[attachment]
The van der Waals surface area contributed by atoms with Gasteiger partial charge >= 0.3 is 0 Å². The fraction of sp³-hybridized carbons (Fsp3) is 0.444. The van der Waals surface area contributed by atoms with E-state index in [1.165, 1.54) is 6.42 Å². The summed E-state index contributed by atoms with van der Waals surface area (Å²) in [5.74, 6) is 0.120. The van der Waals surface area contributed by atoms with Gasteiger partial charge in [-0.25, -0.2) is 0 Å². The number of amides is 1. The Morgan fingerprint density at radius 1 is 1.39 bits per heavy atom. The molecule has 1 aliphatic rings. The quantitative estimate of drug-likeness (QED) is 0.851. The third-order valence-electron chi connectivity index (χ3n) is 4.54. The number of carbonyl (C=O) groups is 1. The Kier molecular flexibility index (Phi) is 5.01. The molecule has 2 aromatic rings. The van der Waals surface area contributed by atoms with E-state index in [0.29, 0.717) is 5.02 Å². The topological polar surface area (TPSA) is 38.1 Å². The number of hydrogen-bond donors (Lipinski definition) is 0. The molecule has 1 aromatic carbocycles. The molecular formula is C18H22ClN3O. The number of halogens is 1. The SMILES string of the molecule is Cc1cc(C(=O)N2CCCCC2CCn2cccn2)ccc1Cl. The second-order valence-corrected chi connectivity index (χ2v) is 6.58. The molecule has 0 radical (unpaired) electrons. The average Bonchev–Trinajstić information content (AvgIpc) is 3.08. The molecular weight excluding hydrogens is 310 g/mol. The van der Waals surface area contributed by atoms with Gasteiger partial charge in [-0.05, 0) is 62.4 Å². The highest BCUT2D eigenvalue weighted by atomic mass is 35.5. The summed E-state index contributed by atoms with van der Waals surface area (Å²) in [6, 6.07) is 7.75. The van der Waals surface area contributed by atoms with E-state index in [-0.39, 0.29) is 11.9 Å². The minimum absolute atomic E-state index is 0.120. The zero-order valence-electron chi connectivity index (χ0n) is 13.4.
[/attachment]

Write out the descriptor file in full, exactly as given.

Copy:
The van der Waals surface area contributed by atoms with Gasteiger partial charge >= 0.3 is 0 Å². The fraction of sp³-hybridized carbons (Fsp3) is 0.444. The van der Waals surface area contributed by atoms with E-state index in [1.165, 1.54) is 6.42 Å². The summed E-state index contributed by atoms with van der Waals surface area (Å²) in [5.74, 6) is 0.120. The van der Waals surface area contributed by atoms with Gasteiger partial charge in [-0.25, -0.2) is 0 Å². The number of amides is 1. The Morgan fingerprint density at radius 1 is 1.39 bits per heavy atom. The molecule has 1 aliphatic rings. The quantitative estimate of drug-likeness (QED) is 0.851. The third-order valence-electron chi connectivity index (χ3n) is 4.54. The number of carbonyl (C=O) groups is 1. The Kier molecular flexibility index (Phi) is 5.01. The molecule has 2 aromatic rings. The van der Waals surface area contributed by atoms with E-state index in [0.29, 0.717) is 5.02 Å². The topological polar surface area (TPSA) is 38.1 Å². The number of hydrogen-bond donors (Lipinski definition) is 0. The molecule has 1 aromatic carbocycles. The molecular formula is C18H22ClN3O. The number of halogens is 1. The SMILES string of the molecule is Cc1cc(C(=O)N2CCCCC2CCn2cccn2)ccc1Cl. The second-order valence-corrected chi connectivity index (χ2v) is 6.58. The molecule has 0 radical (unpaired) electrons. The average Bonchev–Trinajstić information content (AvgIpc) is 3.08. The molecular weight excluding hydrogens is 310 g/mol. The van der Waals surface area contributed by atoms with Gasteiger partial charge in [-0.05, 0) is 62.4 Å². The highest BCUT2D eigenvalue weighted by atomic mass is 35.5. The summed E-state index contributed by atoms with van der Waals surface area (Å²) in [6, 6.07) is 7.75. The van der Waals surface area contributed by atoms with E-state index in [-0.39, 0.29) is 11.9 Å². The minimum absolute atomic E-state index is 0.120. The zero-order valence-electron chi connectivity index (χ0n) is 13.4.